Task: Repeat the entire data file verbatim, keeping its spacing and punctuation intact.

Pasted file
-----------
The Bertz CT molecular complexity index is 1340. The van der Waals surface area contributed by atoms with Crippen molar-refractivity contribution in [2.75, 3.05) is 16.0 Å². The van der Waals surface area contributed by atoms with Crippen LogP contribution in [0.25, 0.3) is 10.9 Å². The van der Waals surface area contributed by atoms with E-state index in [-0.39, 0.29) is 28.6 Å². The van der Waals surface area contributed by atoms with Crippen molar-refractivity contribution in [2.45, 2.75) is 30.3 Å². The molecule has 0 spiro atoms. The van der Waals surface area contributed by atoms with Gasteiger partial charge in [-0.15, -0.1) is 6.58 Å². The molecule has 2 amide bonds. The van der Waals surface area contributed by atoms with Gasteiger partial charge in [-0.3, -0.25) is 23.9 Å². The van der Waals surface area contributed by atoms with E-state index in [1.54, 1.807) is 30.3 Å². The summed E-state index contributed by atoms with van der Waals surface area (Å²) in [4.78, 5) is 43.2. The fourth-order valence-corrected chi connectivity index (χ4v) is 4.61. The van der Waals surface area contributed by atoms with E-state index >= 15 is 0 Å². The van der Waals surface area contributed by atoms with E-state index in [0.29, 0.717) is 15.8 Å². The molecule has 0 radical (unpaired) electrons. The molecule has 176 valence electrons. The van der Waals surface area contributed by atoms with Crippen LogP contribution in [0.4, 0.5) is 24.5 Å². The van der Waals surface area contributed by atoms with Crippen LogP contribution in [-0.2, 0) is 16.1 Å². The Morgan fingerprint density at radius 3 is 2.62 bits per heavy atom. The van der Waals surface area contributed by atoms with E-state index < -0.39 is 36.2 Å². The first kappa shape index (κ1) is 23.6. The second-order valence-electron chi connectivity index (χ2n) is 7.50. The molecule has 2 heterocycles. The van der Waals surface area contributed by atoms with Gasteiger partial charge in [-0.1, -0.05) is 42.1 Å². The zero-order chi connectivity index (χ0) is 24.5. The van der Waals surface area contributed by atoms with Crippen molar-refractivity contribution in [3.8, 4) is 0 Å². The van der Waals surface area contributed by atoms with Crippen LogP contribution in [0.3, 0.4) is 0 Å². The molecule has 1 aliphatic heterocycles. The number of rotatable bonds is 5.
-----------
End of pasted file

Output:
The Bertz CT molecular complexity index is 1340. The van der Waals surface area contributed by atoms with Crippen molar-refractivity contribution in [2.75, 3.05) is 16.0 Å². The van der Waals surface area contributed by atoms with Crippen LogP contribution in [0.25, 0.3) is 10.9 Å². The van der Waals surface area contributed by atoms with E-state index in [-0.39, 0.29) is 28.6 Å². The van der Waals surface area contributed by atoms with Crippen molar-refractivity contribution in [2.45, 2.75) is 30.3 Å². The molecule has 0 spiro atoms. The van der Waals surface area contributed by atoms with Gasteiger partial charge in [-0.15, -0.1) is 6.58 Å². The molecule has 2 amide bonds. The van der Waals surface area contributed by atoms with Gasteiger partial charge in [-0.3, -0.25) is 23.9 Å². The van der Waals surface area contributed by atoms with E-state index in [1.54, 1.807) is 30.3 Å². The summed E-state index contributed by atoms with van der Waals surface area (Å²) in [4.78, 5) is 43.2. The fourth-order valence-corrected chi connectivity index (χ4v) is 4.61. The van der Waals surface area contributed by atoms with E-state index >= 15 is 0 Å². The van der Waals surface area contributed by atoms with E-state index in [0.29, 0.717) is 15.8 Å². The molecule has 0 radical (unpaired) electrons. The molecule has 176 valence electrons. The van der Waals surface area contributed by atoms with Crippen LogP contribution in [0.4, 0.5) is 24.5 Å². The van der Waals surface area contributed by atoms with Crippen LogP contribution in [-0.2, 0) is 16.1 Å². The Morgan fingerprint density at radius 3 is 2.62 bits per heavy atom. The van der Waals surface area contributed by atoms with E-state index < -0.39 is 36.2 Å². The first kappa shape index (κ1) is 23.6. The second-order valence-electron chi connectivity index (χ2n) is 7.50. The molecule has 2 heterocycles. The van der Waals surface area contributed by atoms with Gasteiger partial charge in [-0.1, -0.05) is 42.1 Å². The zero-order chi connectivity index (χ0) is 24.5. The van der Waals surface area contributed by atoms with Crippen molar-refractivity contribution in [3.8, 4) is 0 Å². The van der Waals surface area contributed by atoms with Crippen LogP contribution in [0.3, 0.4) is 0 Å². The molecule has 1 aliphatic heterocycles. The number of rotatable bonds is 5.